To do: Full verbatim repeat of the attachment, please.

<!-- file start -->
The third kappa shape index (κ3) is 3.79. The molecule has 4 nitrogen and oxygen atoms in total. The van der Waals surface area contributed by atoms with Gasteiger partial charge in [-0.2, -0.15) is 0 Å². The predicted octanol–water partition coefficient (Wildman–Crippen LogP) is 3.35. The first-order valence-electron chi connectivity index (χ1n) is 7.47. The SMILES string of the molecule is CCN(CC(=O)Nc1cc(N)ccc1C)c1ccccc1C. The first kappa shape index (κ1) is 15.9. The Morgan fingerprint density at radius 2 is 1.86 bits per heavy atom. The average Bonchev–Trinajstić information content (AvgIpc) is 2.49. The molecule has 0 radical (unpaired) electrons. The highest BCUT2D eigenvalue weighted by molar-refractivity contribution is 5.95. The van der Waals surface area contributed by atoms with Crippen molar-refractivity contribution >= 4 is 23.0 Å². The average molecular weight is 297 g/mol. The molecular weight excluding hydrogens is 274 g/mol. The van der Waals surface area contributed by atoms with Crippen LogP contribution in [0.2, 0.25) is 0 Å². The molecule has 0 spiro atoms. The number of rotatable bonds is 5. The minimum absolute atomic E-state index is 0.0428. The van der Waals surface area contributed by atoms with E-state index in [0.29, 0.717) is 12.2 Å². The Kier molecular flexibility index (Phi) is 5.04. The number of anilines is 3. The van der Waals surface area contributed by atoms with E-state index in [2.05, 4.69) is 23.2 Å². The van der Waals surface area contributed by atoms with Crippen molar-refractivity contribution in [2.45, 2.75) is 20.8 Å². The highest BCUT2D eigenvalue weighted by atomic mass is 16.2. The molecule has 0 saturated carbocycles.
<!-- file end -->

The third kappa shape index (κ3) is 3.79. The molecule has 4 nitrogen and oxygen atoms in total. The van der Waals surface area contributed by atoms with Gasteiger partial charge in [-0.2, -0.15) is 0 Å². The predicted octanol–water partition coefficient (Wildman–Crippen LogP) is 3.35. The first-order valence-electron chi connectivity index (χ1n) is 7.47. The SMILES string of the molecule is CCN(CC(=O)Nc1cc(N)ccc1C)c1ccccc1C. The first kappa shape index (κ1) is 15.9. The Morgan fingerprint density at radius 2 is 1.86 bits per heavy atom. The average Bonchev–Trinajstić information content (AvgIpc) is 2.49. The molecule has 0 radical (unpaired) electrons. The highest BCUT2D eigenvalue weighted by molar-refractivity contribution is 5.95. The van der Waals surface area contributed by atoms with Crippen molar-refractivity contribution >= 4 is 23.0 Å². The average molecular weight is 297 g/mol. The molecular weight excluding hydrogens is 274 g/mol. The van der Waals surface area contributed by atoms with Crippen LogP contribution in [0.2, 0.25) is 0 Å². The molecule has 0 spiro atoms. The number of rotatable bonds is 5. The minimum absolute atomic E-state index is 0.0428. The van der Waals surface area contributed by atoms with E-state index in [0.29, 0.717) is 12.2 Å². The Kier molecular flexibility index (Phi) is 5.04. The number of anilines is 3. The van der Waals surface area contributed by atoms with E-state index in [2.05, 4.69) is 23.2 Å². The van der Waals surface area contributed by atoms with Crippen molar-refractivity contribution in [2.45, 2.75) is 20.8 Å². The highest BCUT2D eigenvalue weighted by atomic mass is 16.2. The molecule has 0 saturated carbocycles.